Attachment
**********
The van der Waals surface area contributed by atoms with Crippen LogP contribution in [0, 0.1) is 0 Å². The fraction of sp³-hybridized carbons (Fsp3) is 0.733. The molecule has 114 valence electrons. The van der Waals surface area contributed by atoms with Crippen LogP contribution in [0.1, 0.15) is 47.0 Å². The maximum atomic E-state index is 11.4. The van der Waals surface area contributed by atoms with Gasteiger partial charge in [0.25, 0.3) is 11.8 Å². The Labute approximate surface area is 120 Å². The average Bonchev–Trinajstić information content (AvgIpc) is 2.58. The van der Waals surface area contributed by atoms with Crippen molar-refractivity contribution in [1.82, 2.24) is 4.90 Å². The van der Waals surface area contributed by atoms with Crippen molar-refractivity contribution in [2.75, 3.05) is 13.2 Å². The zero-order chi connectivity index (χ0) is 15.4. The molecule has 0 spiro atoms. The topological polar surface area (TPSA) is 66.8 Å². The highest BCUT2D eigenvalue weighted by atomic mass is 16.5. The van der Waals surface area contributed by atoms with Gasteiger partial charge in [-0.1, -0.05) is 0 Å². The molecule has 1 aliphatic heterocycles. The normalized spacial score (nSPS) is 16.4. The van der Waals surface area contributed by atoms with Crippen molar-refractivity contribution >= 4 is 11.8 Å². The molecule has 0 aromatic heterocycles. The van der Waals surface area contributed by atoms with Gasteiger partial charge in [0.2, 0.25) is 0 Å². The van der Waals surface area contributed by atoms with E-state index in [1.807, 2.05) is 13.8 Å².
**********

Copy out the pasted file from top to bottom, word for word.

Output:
The van der Waals surface area contributed by atoms with Crippen LogP contribution in [0, 0.1) is 0 Å². The fraction of sp³-hybridized carbons (Fsp3) is 0.733. The molecule has 114 valence electrons. The van der Waals surface area contributed by atoms with Crippen LogP contribution in [0.1, 0.15) is 47.0 Å². The maximum atomic E-state index is 11.4. The van der Waals surface area contributed by atoms with Gasteiger partial charge in [0.25, 0.3) is 11.8 Å². The Labute approximate surface area is 120 Å². The average Bonchev–Trinajstić information content (AvgIpc) is 2.58. The van der Waals surface area contributed by atoms with Crippen molar-refractivity contribution in [1.82, 2.24) is 4.90 Å². The van der Waals surface area contributed by atoms with Crippen molar-refractivity contribution in [2.75, 3.05) is 13.2 Å². The zero-order chi connectivity index (χ0) is 15.4. The molecule has 0 spiro atoms. The topological polar surface area (TPSA) is 66.8 Å². The highest BCUT2D eigenvalue weighted by atomic mass is 16.5. The van der Waals surface area contributed by atoms with Gasteiger partial charge in [-0.1, -0.05) is 0 Å². The molecule has 1 aliphatic heterocycles. The normalized spacial score (nSPS) is 16.4. The van der Waals surface area contributed by atoms with Crippen molar-refractivity contribution >= 4 is 11.8 Å². The molecule has 0 aromatic heterocycles. The van der Waals surface area contributed by atoms with Gasteiger partial charge in [0.2, 0.25) is 0 Å². The van der Waals surface area contributed by atoms with E-state index in [1.807, 2.05) is 13.8 Å².